How I manage my money: Tala, 1829 June 2011
By Tala Odeh
HAVING finished my first year at university, I’ve learned that being a student comes with many new experiences. Doing my own laundry was easy, setting my own curfew was fun, but managing my money was a skill I had to learn entirely on my own.
While, for some, this might come easy, I found it to be the biggest challenge. Why, you ask? Well, let me break it down for you.
Regardless of whether one is financially independent or reliant on an allowance given by their parents, expenses are universal and managing one’s budget is a necessity.
Knowing where you spend every penny, fils or pence can be tricky, as it requires patience and constant care. But, however difficult it may be, it is the first step needed to fully grasp the concept of college budgeting.
Code by colour
When looking over my expenses, I sift through my bank statements and a few months of accounts. When doing this, I find colour-coding and categorising my expenses on a spreadsheet to be a simple and helpful way to map out what I’m spending my money on.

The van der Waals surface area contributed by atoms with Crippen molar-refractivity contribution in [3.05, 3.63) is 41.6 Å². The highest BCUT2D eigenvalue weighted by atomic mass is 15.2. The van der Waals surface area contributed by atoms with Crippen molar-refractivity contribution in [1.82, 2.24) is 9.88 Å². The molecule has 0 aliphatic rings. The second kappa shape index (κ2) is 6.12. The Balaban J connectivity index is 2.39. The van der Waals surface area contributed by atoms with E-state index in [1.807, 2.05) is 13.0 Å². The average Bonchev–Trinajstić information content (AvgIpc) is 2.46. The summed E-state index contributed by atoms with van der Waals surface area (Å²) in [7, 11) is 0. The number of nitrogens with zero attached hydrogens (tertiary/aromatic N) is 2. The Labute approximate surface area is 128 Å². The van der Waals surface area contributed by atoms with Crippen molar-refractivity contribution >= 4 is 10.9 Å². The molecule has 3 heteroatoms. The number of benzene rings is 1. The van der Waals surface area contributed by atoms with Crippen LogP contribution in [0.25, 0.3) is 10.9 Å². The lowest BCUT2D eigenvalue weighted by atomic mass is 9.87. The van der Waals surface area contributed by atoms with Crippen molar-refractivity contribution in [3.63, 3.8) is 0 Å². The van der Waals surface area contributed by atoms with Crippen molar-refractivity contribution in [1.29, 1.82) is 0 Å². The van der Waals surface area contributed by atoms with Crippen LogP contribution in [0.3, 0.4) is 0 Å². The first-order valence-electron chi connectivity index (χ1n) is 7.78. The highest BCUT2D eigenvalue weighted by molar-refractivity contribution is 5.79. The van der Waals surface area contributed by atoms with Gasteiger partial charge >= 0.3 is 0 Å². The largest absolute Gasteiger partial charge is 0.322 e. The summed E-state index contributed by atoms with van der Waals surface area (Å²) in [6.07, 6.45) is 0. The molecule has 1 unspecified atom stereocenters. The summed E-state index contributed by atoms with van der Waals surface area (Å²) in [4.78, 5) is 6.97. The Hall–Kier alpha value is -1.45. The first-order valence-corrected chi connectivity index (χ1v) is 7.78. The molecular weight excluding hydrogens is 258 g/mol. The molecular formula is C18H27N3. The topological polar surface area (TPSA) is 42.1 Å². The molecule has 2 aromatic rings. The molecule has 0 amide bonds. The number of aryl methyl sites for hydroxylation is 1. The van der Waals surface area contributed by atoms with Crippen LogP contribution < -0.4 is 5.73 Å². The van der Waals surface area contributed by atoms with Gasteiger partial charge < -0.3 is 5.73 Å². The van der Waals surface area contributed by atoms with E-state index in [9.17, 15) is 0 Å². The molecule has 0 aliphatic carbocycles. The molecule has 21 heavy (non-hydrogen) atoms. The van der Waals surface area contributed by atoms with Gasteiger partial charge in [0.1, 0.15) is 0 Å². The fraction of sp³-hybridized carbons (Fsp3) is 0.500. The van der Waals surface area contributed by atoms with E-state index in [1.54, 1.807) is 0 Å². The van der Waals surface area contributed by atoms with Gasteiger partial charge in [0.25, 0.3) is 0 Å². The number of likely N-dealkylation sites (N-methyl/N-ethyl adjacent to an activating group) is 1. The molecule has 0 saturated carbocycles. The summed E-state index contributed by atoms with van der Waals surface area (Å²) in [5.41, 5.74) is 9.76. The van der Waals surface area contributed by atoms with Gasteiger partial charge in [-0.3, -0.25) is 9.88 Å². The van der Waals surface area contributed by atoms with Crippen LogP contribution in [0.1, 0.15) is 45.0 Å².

For example, I use different colours for ‘food and groceries’, ‘bills and expenses’ and ‘gifts and personal’.
Step two is also fairly simple: after looking over my expenses and seeing how much I spend in each category, I set myself a limit. This limit is realistic and based subjectively on my own expenses.
At the end of each month, I look over my bank statements and receipts collected when I purchase things by card (to ensure date and costs are correct). I then highlight every expense according to the color codes, add them up and, finally, deduce how much over or under I have spent according to the preset limit. For an example of my three-step process, click here.
My method can be time-consuming and, to some, may seem useless. However, it teaches me more than just budgeting.
Through budgeting I learn discipline and precision when learning how to manage my expenses. Moreover, I appreciate the value of money as a result of constant care when spending.
Do it yourself
Anyone can adopt my method of money management! Remember, though, that everyone’s expenses are different, so use the categories that most apply to you and how you spend your money.
Set yourself a time each month (or week or semester) based on your schedule to review your spending. Be sure to give yourself enough time.
Remind yourself that this is a learning experience, and that it will teach you more than just the importance of money.